Turning Myth into Reality: The Vendor Review Tool

Feb. 1, 2009
Paul Neustadt, president of Downer's Grove, IL-based Neuco, is a precise fellow. Not in the bean-counting, how-many-pennies-in-my pocket way, but in the

Paul Neustadt, president of Downer's Grove, IL-based Neuco, is a precise fellow. Not in the bean-counting, how-many-pennies-in-my pocket way, but in the deliberate questioning, even challenging approach he invokes to solving problems. That's why, over the years, the vice chair of HARDI's Controls Council thought a great deal about impromptu or emotionally negative comments made about manufacturers assuming certain conduct or conditions that bordered on the absolute.

But for Neustadt, these generalizations were never grounded in fact. Indeed, as Neustadt points out, a manufacturer might be doing nine of 10 things well, but one might only hear some unflattering comment that disproportionately created a negative image.

Neustadt was chatting with HARDI Vice President Talbot Gee one day, when the latter mentioned that he had witnessed the successful creation of a vendor review tool — a report card — used successfully in another industry. He suggested to Neustadt that it might offer benefits to controls distributors.

For Neustadt, it didn't take much thought to quickly understand how such a tool could provide a far more accurate assessment of the relationship dynamics between distributors and manufacturers.

As Steve Roe, Controls Council chair, noted, the review tool would help us “better understand what we are really asking. The feedback from distribution to our suppliers is more relevant and more easily applied to their decision-making process.”

For Neustadt, the Council finally had a tool that offered a “concrete” judgment.

Roe credits Neustadt as the “primary mover” in creating the vendor review tool, exerting enormous energy creating the first model, which they launched in 2007 with 12 wholesalers.

Neustadt and other wholesalers refined the questions to better reflect the industry and controls wholesaler, and 20 wholesalers participated in last year's assessment. Peter Walsh, president of Columbus Temperature Controls, a Council member and Honeywell Liaison Committee Chair, created an accounting tool where members could log on electronically to tabulate responses. After several years of conducting the review, it will also allow both parties to gauge their progress, Neustadt says.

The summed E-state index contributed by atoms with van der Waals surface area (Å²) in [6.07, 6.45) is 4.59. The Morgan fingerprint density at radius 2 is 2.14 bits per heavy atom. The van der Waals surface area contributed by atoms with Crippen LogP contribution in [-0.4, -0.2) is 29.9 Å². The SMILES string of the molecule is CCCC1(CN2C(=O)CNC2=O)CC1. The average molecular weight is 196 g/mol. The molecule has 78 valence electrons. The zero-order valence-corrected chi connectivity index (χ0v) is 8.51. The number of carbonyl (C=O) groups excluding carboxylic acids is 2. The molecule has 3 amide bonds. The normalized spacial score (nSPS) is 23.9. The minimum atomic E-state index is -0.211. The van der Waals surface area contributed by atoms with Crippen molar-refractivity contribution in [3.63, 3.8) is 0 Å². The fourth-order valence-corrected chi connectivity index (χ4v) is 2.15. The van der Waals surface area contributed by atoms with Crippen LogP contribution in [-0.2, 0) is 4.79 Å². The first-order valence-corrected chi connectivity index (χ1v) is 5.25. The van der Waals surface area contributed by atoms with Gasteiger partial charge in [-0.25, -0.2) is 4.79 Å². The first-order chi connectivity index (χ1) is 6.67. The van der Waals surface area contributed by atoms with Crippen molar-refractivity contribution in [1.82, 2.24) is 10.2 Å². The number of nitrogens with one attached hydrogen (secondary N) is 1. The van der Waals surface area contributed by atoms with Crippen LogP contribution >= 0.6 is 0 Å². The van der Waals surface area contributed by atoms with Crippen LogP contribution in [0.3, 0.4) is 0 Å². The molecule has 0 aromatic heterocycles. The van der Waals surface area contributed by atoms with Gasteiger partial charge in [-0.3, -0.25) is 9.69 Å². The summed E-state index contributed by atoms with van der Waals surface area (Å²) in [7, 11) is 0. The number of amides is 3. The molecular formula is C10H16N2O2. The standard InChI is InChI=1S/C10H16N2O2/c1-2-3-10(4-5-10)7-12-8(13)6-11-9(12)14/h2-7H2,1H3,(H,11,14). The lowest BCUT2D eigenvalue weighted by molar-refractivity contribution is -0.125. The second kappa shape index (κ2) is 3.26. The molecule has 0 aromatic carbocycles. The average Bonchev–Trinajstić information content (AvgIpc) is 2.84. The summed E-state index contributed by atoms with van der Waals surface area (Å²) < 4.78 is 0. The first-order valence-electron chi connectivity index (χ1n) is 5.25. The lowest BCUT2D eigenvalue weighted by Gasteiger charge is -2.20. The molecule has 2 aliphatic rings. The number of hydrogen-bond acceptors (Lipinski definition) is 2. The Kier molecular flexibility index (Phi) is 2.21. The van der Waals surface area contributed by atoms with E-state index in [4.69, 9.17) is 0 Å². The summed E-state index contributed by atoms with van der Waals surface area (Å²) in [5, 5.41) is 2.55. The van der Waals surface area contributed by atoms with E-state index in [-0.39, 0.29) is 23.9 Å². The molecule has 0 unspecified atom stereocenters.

The current version consists of about four questions in each of 13 sections. Wholesalers only answer questions that apply to their business.

The participants will again distribute the tool this fall before the HARDI Annual Conference.

After the review, wholesalers then meet with their respective vendors and have an opportunity to discuss the results.

While at face value a vendor review tools makes sense, Neustadt points to several specific benefits that help wholesalers and manufacturers.

“It takes the emotion out of it,” says Neustadt. What he means is there is no finger-pointing based on generalities or assumptions. Whether a manufacturer agrees or disagrees with the assessment, he certainly wants to know how the wholesaler views the relationship.

It also adds clarity to how both parties view the relationship. Neustadt points to one manufacturer who felt they might have a problem with customer service. After reviewing their score, they discovered their overall customer service score was excellent, but there were some issues raised about delivery.

One of the surprises that emerged from creating the tool is how it became the focal point of discussion during liaison meetings between wholesalers and manufacturers. Rather than drift about for a topic, everyone was interested in the tool and how it related to such subjects as product delivery, customer service and sales representation, Neustadt said.

“It got people talking,” Neustadt said.

In the case of one manufacturer (there is a total of seven distributors who assess via the tool), there was a company policy that drew negative comments in the review regarding payment terms. “They're [the manufacturer] not going to change because to do so would be contrary to their company policy and philosophy, but it at least got them talking about their approach,” Neustadt said. Even when a change doesn't occur, the tool helps foster conversation across the board and serves as a basis for discussion. That alone makes the tool valuable, he says.

Neustadt makes it very clear that this assessment is not an accusatory tool but rather a solid, informative benchmarking mechanism that assists both wholesaler and manufacturer.

“Overall, the suppliers seem pleased to hear from us and view our actions as both proactive and positive,” says Roe. “We realize that, as in most relationships, communication is two-way. It is also a reality that the need for continual growth is a necessary component of each supplier's business. Where this feedback isn't an endorsement of a supplier, it is certainly a way we can offer honest feedback in a quick, repeatable manner so that we all can get better at what we do.”

“We knew some of this,” a vendor told Nuestadt. “But this tool puts it in black and white.”

Tom Peric' is the editor of HVACR Distribution Business magazine. Contact him at 856/874-0049 or [email protected].